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Licensees’ roles in responding to patient concerns

March 18, 2024


Whether due to miscommunication, misunderstandings, or errors, every pharmacy team will encounter patients with concerns. ACP’s complaints department hears from some of these individuals, who may bring forward concerns about practice issues, including drug errors or incidents, or a lack of professionalism demonstrated by regulated members.

When a member of the public contacts ACP with a concern, ACP often encourages individuals to first try speaking directly with the regulated member or the licensee at the pharmacy. Concerns can often be resolved through a direct, open, and honest dialogue.  

When licensees prepare their pharmacy teams with the right skills, information, tools, and resources to effectively address patient concerns, these events can either be prevented, or if necessary, be easily resolved, and are less likely to escalate. Licensees must prepare their pharmacy teams to prevent, respond to, and learn from patient concerns. Most patient concerns can be resolved at the pharmacy level to everyone’s satisfaction when the licensee empowers their pharmacy team to value, welcome, acknowledge, and effectively respond to patient concerns.

Advice to protect you, your patients, and your profession

  1. Advice for licensees in preventing patient concerns
    1. Stay informed
      1. Part of the licensee’s leadership role is to stay informed and engaged, reviewing and ensuring their team’s compliance with practice requirements, including the
        1. Code of Ethics (principles 1, 2, 3, 4, 10)
        2. Standards of Practice for Pharmacists and Pharmacy Technicians (standards 1, 2)
        3. Standards of Practice for the Operation of Licenced Pharmacies (standard 6)
        4. provincial and federal legislation governing pharmacy practices.
    2. Develop policies and procedures
      1. Licensees must develop clear policies and procedures outlining how patient concerns are handled and must ensure all staff understand and adhere to them. These policies and procedures should contain appropriate resources for staff to be respectful, empathetic, and effective when responding to concerns.
      2. Resources such as the Health Quality Council of Alberta’s ReSPOND/ReLATE tool or the Patient Concerns Management Framework are useful to reference when developing these documents.
    3. Proactive communication
      1. Help your pharmacy team understand, practise, and implement proactive communication. Proactively sharing information with patients helps prevent misunderstandings or miscommunication from escalating. Giving patients the information they need to understand the services that a pharmacy provides leads to informed expectations. Sharing information about how long those services will take and why helps build understanding and acceptance. Sharing information about the potential risks and benefits about a service helps a patient provide informed consent.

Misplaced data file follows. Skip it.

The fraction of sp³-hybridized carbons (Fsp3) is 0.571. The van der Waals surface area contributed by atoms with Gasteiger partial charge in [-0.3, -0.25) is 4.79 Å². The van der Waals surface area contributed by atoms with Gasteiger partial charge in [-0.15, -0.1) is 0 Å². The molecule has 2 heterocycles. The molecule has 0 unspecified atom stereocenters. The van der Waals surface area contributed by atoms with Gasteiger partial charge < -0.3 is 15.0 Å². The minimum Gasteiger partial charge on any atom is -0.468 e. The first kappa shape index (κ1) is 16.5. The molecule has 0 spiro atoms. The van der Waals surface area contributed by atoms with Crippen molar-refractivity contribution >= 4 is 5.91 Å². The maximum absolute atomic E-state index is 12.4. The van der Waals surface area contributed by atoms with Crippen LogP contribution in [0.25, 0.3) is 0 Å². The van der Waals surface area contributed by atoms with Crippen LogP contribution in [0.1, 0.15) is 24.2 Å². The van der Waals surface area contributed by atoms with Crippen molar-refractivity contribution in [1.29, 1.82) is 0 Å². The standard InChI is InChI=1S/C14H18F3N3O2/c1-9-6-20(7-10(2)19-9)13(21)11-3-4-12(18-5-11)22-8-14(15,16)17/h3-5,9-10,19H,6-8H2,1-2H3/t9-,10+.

2. Advice for licensees in responding to patient concerns
    1. Empowering environment
      1. Create an environment at the pharmacy where the patient feels empowered to bring their concerns to members of the pharmacy team. Patients are subject to a power imbalance in their professional relationships with their healthcare providers, including their pharmacy teams. By creating an environment in which patients feel not only welcome but empowered to bring their concerns forward, licensees create opportunities for patients to partner with their pharmacy teams and resolve their concerns in a more collaborative and positive manner.
    2. Active listening
      1. Coach and practice with your pharmacy team to listen actively. When a patient presents a concern, the pharmacy team member must be attentive and listen without interruptions. This means paying attention to not only the words, but to the patient’s emotions, assumptions, and what they are not saying as well. Consider the patient’s needs, values, preferences, and culture in context with the patient’s concerns. Pharmacy environments are busy, but often, dedicating time and space for these conversations prevents more complex issues from arising. When allocating time for these patient interactions, ensure the pharmacy is equipped with adequate staffing and resources to both maintain pharmacy operations and focus on these conversations. Initial efforts to offer compassion, information, and support may reduce the patient’s frustration, repair trust, and provide context to help the patient.
      2. Active listening includes
        1. letting the patient express their concern,
        2. gathering any additional information with questions, and
        3. acknowledging their concern and deducing the issue behind that concern.
    3. Take it seriously